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Thanks to the largest cost-of-living adjustment in 40 years, current Social Security recipients will receive an 8.7% increase in their benefits for 2023 starting this month.
If you are or have reached the Social Security retirement age of 62, you may be wondering if you should claim benefits to participate in the COLA increase.
Experts say that, in general, it’s still best to wait.
“Don’t feel like you’re going to miss out if you don’t apply now,” said Joe Elsasser, founder and president of Covisum, a Social Security claims software company.
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If you claim Social Security retirement benefits at age 62, your monthly checks will generally be reduced. Wait until full retirement age — in the range of 66 to 67, depending on when you were born — and you will receive 100% of the earned benefits. Defer even longer – up to age 70 – and you’ll earn up to an 8% premium for each year you delay reaching full retirement age.
According to Elsasser, COLA increases your so-called primary insurance amount every calendar year after you reach the age of 62 – the benefit that you are entitled to when you reach full retirement age.
As a result, people who turn 63 this year will receive the 8.7 percent cost-of-living adjustment whether or not they used their benefits, Elsasser said.
If they keep waiting, they’ll get higher benefits, too, as discounts for early enrollment are reduced, he said.
This year’s lesson for early retirees
What pensioners are now experiencing could also be a lesson for early retirees, said Elsasser.
For current beneficiaries, the COLA of 8.7% is calculated based on their benefit level. The longer you’ve waited to claim, the greater your benefit and the greater the COLA you’ll see.
Those who applied for Social Security early still receive the same COLA rate, but based on reduced benefit amounts.
To make up the deficit, they may have to tap their retirement investment portfolios for more money, assuming they have those assets to fall back on at all. And they may have to make those withdrawals from portfolios that have declined due to rocky markets just to maintain their standard of living, Elsasser said.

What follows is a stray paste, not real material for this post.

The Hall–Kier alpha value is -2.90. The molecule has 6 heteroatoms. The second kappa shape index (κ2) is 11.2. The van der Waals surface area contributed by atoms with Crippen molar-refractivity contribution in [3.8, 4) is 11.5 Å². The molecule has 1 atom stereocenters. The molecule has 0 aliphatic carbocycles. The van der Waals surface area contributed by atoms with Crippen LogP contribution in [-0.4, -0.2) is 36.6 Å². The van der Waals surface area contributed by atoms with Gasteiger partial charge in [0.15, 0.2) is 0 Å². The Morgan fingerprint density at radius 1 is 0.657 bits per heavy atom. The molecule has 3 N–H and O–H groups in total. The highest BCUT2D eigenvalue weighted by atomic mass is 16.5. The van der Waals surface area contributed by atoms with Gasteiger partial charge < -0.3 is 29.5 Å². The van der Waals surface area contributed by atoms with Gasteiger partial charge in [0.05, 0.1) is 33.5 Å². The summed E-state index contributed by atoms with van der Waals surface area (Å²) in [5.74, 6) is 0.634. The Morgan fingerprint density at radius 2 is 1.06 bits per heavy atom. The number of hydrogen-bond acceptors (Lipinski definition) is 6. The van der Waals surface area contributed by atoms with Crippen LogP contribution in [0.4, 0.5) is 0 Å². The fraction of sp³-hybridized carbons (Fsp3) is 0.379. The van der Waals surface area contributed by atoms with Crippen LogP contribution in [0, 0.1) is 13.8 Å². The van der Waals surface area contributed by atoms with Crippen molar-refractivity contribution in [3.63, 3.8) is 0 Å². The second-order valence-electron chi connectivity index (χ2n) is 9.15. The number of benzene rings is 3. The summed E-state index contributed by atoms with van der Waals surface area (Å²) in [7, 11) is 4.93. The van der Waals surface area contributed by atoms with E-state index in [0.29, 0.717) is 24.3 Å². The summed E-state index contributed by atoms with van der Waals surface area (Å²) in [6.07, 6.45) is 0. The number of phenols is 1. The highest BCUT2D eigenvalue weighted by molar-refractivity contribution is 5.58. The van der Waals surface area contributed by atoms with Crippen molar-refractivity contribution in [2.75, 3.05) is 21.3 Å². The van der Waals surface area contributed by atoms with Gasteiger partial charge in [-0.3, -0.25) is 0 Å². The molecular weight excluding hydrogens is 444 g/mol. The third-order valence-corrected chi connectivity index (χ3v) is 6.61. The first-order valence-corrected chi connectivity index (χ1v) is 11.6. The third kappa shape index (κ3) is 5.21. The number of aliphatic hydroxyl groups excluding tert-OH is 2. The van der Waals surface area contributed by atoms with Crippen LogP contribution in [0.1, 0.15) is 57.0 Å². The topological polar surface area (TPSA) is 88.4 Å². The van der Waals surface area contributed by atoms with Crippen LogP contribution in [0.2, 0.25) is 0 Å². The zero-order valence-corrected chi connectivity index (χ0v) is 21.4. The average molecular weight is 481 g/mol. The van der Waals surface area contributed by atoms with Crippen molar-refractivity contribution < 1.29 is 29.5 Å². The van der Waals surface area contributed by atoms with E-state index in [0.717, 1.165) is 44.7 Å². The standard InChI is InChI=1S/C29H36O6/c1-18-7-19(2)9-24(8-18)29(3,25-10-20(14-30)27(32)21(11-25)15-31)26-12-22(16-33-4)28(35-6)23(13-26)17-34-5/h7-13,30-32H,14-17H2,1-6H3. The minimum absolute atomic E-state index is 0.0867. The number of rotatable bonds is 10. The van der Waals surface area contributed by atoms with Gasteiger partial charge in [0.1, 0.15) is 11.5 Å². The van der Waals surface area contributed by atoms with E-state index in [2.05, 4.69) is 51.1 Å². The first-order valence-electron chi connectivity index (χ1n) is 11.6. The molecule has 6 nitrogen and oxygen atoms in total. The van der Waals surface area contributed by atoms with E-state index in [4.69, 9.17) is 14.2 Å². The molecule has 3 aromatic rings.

The lesson? “A bigger Social Security check certainly softens that blow,” Elsasser said.
Even if you are not about to start claiming benefits, you should do so regularly Check your Social Security statements, particularly to make sure your earnings are being recorded correctly, said Jim Blair, vice president of Premier Social Security Consulting and a former Social Security administrator.
“If there’s a bug, the sooner you spot it, the easier it is to fix it,” Blair said.
Even if you plan to wait until full retirement age or later to claim, it’s wise to keep track of your estimated benefit amounts, he said.
If you start doing it no later than your late 50s, you can plan other income streams for retirement, Blair said.
One question to keep in mind when deciding when to apply for Social Security is whether your spouse will also rely on your benefits for income. This can make a big difference to their standard of living when they die and they are forced to rely on an income.
“The longer you wait, the higher not only your achievement will be, but so will the surviving spouse,” Blair said.
There are reasons you might want to apply earlier, such as: B. If you have a child who may be eligible for benefits based on your records.
“You have to look at your entire situation before deciding when to apply,” Blair said.
https://www.cnbc.com/2023/01/10/approaching-62-what-to-know-about-social-securitys-8point7percent-cola.html Approaching the age of 62? What you should know about Social Security’s 8.7% COLA